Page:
Water-pump is an English word that every person in Afghanistan recognizes without even knowing it is English. I remember the day I first heard it. Of course, they say it wat-ar-pump. That took me awhile to figure out.
My family of six stayed at my great-uncle’s house with its two large rooms, a kitchen, and a storage room as well a garden, once filled with grapes and apple and pomegranate trees. Due to the lack of rain, only two orchards had survived. The grapes were saved to take to the market, not for the family to enjoy. Before the seven-year drought, the pomegranates were the size of grapefruits. Now they were plum size.
My little cousin, Malika, ran in through the open gates yelling, “Wat-ar-pump!” My older cousins seized buckets and the little ones grabbed tea kettles and dashed out the wooden gates. My aunts opened the tops of water barrels. It was only my third day in Afghanistan, so I was clueless.
Then in came dozens of kids with containers of water. Once they emptied them into the large water barrels, they darted out like hummingbirds from one flower to another to fetch more. I was impressed by their energy. After all, it was only 7 a.m. The first rays of the sun were beginning to hug the arid, vulnerable earth. I slipped on my shoes and walked outside to see what was happening.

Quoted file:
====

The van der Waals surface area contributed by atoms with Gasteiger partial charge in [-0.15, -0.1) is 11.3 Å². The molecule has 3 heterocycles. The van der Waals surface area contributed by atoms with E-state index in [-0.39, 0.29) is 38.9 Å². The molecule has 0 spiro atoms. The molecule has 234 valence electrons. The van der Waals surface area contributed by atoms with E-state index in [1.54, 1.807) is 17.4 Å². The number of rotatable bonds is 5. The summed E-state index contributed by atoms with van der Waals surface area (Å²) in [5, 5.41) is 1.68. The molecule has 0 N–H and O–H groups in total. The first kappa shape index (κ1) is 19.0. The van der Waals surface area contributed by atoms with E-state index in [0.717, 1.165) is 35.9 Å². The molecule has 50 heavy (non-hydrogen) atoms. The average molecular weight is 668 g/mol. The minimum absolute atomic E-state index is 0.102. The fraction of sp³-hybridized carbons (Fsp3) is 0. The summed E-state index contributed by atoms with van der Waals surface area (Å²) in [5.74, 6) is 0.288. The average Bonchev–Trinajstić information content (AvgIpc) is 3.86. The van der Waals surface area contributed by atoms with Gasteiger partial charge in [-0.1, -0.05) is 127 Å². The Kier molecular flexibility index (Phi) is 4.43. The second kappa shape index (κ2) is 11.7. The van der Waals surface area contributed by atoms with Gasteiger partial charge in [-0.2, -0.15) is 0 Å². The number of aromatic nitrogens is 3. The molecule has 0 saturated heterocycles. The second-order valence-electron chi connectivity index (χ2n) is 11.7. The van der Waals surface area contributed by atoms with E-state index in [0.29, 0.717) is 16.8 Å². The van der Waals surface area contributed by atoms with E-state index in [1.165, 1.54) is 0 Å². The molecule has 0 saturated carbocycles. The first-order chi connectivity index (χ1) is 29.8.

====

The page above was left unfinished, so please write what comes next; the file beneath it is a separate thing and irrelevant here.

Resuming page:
I did not see anything different, only a large tree with white, dried berries. I went back inside and asked one of my cousins to take me to the water, wondering why there was such excitement since I had plenty of water to drink. She led me to a small stream that was surrounded by my cousins, neighbors and even some people from distant villages.
The stream ran through my uncle’s property. Only a foot wide, it flowed behind the house and into neighboring grape gardens. The land seemed dry as a rock. It was difficult to imagine that once it was covered with enough vegetables to provide the whole village with cucumbers, onions, tomatoes, potatoes, turnips and lettuce.
My cousins explained that they were rushing toward the stream because in three hours the water would be turned off. Stopping a stream, is that possible? With diesel water pumps, it is. During my visit I had never seen the water-pumps. They constantly seemed to be behind walls, yet the murky, perilous smoke was visible against the sapphire sky. That three-hour visit made people joyous. They knew to appreciate it, since their wells had completely dried up.
I reflect on my visit every time I see water running into a sink, every time I hear the hiss of the sprinklers at night, every time my dad sprays his car with enough water to enliven a country. As the Afghan proverb claims, “A little water is a sea to an ant.”
This piece has been published in Teen Ink’s monthly print magazine.